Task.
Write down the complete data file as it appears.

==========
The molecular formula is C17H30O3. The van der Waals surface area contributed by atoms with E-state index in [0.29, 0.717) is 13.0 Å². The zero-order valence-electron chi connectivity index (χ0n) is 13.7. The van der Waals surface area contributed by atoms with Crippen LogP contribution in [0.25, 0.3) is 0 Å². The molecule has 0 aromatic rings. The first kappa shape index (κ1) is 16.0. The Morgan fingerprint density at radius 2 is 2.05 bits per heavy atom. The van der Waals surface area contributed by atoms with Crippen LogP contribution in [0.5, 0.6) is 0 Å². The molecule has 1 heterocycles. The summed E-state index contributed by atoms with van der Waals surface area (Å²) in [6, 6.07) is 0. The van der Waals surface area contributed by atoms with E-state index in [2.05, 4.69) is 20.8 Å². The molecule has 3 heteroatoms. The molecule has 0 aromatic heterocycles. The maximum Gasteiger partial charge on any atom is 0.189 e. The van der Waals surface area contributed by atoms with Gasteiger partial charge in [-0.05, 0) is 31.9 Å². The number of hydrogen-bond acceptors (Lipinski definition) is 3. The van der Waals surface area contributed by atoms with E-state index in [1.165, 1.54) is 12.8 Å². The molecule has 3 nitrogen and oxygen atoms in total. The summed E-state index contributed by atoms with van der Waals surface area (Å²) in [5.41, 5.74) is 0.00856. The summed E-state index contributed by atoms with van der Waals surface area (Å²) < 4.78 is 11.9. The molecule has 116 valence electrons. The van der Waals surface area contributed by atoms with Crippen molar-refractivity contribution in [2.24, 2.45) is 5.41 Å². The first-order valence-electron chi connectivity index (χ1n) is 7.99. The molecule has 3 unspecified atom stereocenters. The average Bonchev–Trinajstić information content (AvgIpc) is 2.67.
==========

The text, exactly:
The molecular formula is C17H30O3. The van der Waals surface area contributed by atoms with E-state index in [0.29, 0.717) is 13.0 Å². The zero-order valence-electron chi connectivity index (χ0n) is 13.7. The van der Waals surface area contributed by atoms with Crippen LogP contribution in [0.25, 0.3) is 0 Å². The molecule has 0 aromatic rings. The first kappa shape index (κ1) is 16.0. The Morgan fingerprint density at radius 2 is 2.05 bits per heavy atom. The van der Waals surface area contributed by atoms with Crippen LogP contribution in [0.5, 0.6) is 0 Å². The molecule has 1 heterocycles. The summed E-state index contributed by atoms with van der Waals surface area (Å²) in [6, 6.07) is 0. The van der Waals surface area contributed by atoms with E-state index in [2.05, 4.69) is 20.8 Å². The molecule has 3 heteroatoms. The molecule has 0 aromatic heterocycles. The maximum Gasteiger partial charge on any atom is 0.189 e. The van der Waals surface area contributed by atoms with Gasteiger partial charge in [-0.05, 0) is 31.9 Å². The number of hydrogen-bond acceptors (Lipinski definition) is 3. The van der Waals surface area contributed by atoms with E-state index in [1.165, 1.54) is 12.8 Å². The molecule has 3 nitrogen and oxygen atoms in total. The summed E-state index contributed by atoms with van der Waals surface area (Å²) in [5.41, 5.74) is 0.00856. The summed E-state index contributed by atoms with van der Waals surface area (Å²) < 4.78 is 11.9. The molecule has 116 valence electrons. The van der Waals surface area contributed by atoms with Crippen molar-refractivity contribution in [2.24, 2.45) is 5.41 Å². The first-order valence-electron chi connectivity index (χ1n) is 7.99. The molecule has 3 unspecified atom stereocenters. The average Bonchev–Trinajstić information content (AvgIpc) is 2.67.